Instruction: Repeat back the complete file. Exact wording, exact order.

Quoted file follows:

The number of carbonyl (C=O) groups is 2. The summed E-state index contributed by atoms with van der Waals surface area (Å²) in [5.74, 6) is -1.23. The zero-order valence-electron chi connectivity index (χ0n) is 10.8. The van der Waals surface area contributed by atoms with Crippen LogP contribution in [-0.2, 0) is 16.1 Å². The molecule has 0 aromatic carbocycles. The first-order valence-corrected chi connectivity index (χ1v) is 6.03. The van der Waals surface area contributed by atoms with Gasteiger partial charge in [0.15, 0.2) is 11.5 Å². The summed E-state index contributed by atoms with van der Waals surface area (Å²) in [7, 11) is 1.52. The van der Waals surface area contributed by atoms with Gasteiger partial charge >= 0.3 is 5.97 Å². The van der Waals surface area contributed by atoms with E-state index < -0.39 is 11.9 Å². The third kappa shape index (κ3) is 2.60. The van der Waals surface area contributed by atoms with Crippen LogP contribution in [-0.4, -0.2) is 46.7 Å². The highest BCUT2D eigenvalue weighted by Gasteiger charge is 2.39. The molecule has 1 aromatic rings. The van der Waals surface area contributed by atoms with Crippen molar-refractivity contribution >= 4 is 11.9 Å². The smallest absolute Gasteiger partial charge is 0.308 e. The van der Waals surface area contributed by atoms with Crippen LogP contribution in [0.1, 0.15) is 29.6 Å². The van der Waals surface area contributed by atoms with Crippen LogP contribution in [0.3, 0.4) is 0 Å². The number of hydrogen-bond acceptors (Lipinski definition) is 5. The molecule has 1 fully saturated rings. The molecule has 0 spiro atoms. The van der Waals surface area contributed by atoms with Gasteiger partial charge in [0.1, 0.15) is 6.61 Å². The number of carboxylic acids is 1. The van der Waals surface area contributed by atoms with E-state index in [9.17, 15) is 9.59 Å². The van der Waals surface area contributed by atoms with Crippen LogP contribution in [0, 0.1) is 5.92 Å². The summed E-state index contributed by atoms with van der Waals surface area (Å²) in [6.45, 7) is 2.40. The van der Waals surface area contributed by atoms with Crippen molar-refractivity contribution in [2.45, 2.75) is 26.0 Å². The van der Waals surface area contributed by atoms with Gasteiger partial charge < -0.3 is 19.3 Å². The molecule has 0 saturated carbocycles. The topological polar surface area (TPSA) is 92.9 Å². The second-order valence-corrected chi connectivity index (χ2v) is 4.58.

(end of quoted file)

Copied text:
The number of carbonyl (C=O) groups is 2. The summed E-state index contributed by atoms with van der Waals surface area (Å²) in [5.74, 6) is -1.23. The zero-order valence-electron chi connectivity index (χ0n) is 10.8. The van der Waals surface area contributed by atoms with Crippen LogP contribution in [-0.2, 0) is 16.1 Å². The molecule has 0 aromatic carbocycles. The first-order valence-corrected chi connectivity index (χ1v) is 6.03. The van der Waals surface area contributed by atoms with Gasteiger partial charge in [0.15, 0.2) is 11.5 Å². The summed E-state index contributed by atoms with van der Waals surface area (Å²) in [7, 11) is 1.52. The van der Waals surface area contributed by atoms with Gasteiger partial charge >= 0.3 is 5.97 Å². The van der Waals surface area contributed by atoms with E-state index < -0.39 is 11.9 Å². The third kappa shape index (κ3) is 2.60. The van der Waals surface area contributed by atoms with Crippen LogP contribution in [-0.4, -0.2) is 46.7 Å². The highest BCUT2D eigenvalue weighted by Gasteiger charge is 2.39. The molecule has 1 aromatic rings. The van der Waals surface area contributed by atoms with Crippen molar-refractivity contribution >= 4 is 11.9 Å². The smallest absolute Gasteiger partial charge is 0.308 e. The van der Waals surface area contributed by atoms with Crippen LogP contribution in [0.1, 0.15) is 29.6 Å². The van der Waals surface area contributed by atoms with Crippen LogP contribution in [0.3, 0.4) is 0 Å². The number of hydrogen-bond acceptors (Lipinski definition) is 5. The molecule has 1 fully saturated rings. The molecule has 0 spiro atoms. The van der Waals surface area contributed by atoms with Gasteiger partial charge in [0.1, 0.15) is 6.61 Å². The number of carboxylic acids is 1. The van der Waals surface area contributed by atoms with E-state index in [9.17, 15) is 9.59 Å². The van der Waals surface area contributed by atoms with Crippen LogP contribution in [0, 0.1) is 5.92 Å². The summed E-state index contributed by atoms with van der Waals surface area (Å²) in [6.45, 7) is 2.40. The van der Waals surface area contributed by atoms with Crippen molar-refractivity contribution in [2.45, 2.75) is 26.0 Å². The van der Waals surface area contributed by atoms with Gasteiger partial charge < -0.3 is 19.3 Å². The molecule has 0 saturated carbocycles. The topological polar surface area (TPSA) is 92.9 Å². The second-order valence-corrected chi connectivity index (χ2v) is 4.58.